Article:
Ni Komang Erviani
Bali Daily /Denpasar
Bali Governor Made Mangku Pastika is being urged to immediately revoke his letter permitting a private investor to develop and reclaim part of Benoa Bay as a major tourist destination.
The letter, no. 2138/02-C/HK/2012, signed on Dec. 26, 2012, has been declared unlawful.
“The gubernatorial letter contradicts the 1945 Constitution as stipulated by the Constitutional Court. The governor should revoke the letter soon because it is unlawful,” Wayan Suardana, chairman of the Indonesian Forum for the Environment (Walhi) Bali chapter, told Bali Daily on Sunday.
The gubernatorial letter referred to Law No. 27/2007 on the management of coastal zones and small islands as one of its considerations. However, in 2010, the Constitutional Court revoked several articles of that law, including the right to commercialize coastal zones.
“The fact that the gubernatorial letter referred to a law that has been revoked means the letter is against the law,” Suardana added.
According to earlier reports, Pastika has granted PT Tirta Wahana Bali International permission to develop Benoa Bay as an integrated tourist attraction. The company has been granted management of 838 hectares with a 30-year concession and the possibility of an additional 20-year extension.
PT Tirta Wahana Bali International is one of four investors that were competing to develop enormous tourism projects in Benoa Bay. The other three investors are PT Bangun Segitiga Mas, PT Wijaya Property and PT Garuda Jaya.
The investor plans to reclaim the western part of Tanjung Benoa and areas near Benoa Harbor, building facilities on 50 percent of the reclaimed land and leaving the remaining area as a green zone.
The huge reclamation project would see development of luxury tourist facilities, including a Disneyland-like theme park, apartments, hotels, villas, an international hospital and entertainment centers.
Pastika claimed that the issuance of the permit letter was based on the recommendation of the Bali Legislative Council and a feasibility study conducted by Udayana University. However, Udayana University’s research team denied that they had completed the study. The research team leader, IB Adnyana, said that the study was unfinished.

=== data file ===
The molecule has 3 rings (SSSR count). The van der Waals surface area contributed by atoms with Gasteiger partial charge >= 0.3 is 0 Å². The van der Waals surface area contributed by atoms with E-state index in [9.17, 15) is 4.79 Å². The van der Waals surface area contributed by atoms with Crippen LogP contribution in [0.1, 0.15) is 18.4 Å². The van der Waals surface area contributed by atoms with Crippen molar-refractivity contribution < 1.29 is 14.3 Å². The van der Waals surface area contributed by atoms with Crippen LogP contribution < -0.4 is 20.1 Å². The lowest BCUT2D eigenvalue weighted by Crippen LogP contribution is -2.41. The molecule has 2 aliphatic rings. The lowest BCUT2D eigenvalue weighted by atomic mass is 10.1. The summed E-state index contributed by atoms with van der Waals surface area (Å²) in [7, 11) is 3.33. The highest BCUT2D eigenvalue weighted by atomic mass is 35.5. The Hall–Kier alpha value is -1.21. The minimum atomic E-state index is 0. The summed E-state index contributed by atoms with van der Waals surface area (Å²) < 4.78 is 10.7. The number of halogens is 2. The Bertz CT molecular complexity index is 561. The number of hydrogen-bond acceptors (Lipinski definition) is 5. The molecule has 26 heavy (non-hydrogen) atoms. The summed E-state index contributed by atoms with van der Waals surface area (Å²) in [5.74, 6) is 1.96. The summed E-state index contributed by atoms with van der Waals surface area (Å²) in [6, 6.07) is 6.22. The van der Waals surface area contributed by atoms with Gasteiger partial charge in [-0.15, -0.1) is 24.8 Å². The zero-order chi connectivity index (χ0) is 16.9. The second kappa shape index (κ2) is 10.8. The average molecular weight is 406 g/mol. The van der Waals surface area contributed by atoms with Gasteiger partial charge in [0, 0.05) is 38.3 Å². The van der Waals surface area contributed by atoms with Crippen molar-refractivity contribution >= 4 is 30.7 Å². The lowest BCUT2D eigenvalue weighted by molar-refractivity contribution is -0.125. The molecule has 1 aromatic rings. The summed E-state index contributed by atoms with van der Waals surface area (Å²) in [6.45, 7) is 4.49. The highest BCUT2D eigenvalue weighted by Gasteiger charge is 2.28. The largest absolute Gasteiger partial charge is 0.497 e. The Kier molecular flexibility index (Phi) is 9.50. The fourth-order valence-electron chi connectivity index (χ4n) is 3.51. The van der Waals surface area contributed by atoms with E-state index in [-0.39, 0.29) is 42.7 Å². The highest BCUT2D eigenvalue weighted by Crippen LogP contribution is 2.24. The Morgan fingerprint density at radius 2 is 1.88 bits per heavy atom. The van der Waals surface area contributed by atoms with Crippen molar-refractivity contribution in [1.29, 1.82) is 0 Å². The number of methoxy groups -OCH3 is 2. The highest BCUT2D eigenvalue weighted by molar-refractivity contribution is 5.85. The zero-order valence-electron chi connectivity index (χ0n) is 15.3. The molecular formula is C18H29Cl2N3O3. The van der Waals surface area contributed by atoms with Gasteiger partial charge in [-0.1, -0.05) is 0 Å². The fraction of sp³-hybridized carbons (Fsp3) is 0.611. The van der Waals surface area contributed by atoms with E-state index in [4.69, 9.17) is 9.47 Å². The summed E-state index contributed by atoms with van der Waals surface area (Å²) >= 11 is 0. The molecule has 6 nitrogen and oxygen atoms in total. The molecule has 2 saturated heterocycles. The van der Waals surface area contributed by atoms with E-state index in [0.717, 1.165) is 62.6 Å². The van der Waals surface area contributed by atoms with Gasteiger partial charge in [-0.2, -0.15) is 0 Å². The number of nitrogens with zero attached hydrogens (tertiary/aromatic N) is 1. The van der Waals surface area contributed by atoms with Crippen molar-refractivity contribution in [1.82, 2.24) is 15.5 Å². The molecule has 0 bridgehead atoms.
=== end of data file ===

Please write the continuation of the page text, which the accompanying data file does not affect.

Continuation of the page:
A law expert from Udayana University, Putu Sakabawa Landra, also urged the governor to immediately revoke the permit letter, as it was issued based on an incomplete study.
“It’s not within procedure. It should be issued when the feasibility study is complete. The environmental impact analysis [Amdal] is also yet to be conducted. How could the governor issue the permit letter?” he questioned.
The secretary of the university’s law school post graduate program, also stated that the letter was unlawful as it contravened Presidential Regulation No. 45/2010 on the spatial planning of Denpasar, Badung, Gianyar and Tabanan, known as Sarbagita.
“The regulation stipulates that Benoa Bay is a conservation area. So, the project should not be built in that area,” he stressed.
Sukabawa Landra hoped that the governor would revoke the letter. “If the governor is not willing to revoke the letter, the public can file a lawsuit against him with the Denpasar State Administrative Court [PTUN],” he added.
Separately, Bali administration spokesperson Ketut Teneng denied that the letter was unlawful. He said that the letter had been issued with the correct procedure.
“The investor also needs to fulfill many other requirements before they start. The gubernatorial letter means nothing if the investor cannot fulfill these many other requirements,” Teneng said.
In addition to the permit from the governor, the investor also needs to wait for the zoning bylaw and bylaw on the management of coastal zones and small islands to be ratified. Both draft bylaws are planned for discussion in the Bali Legislative Council this year.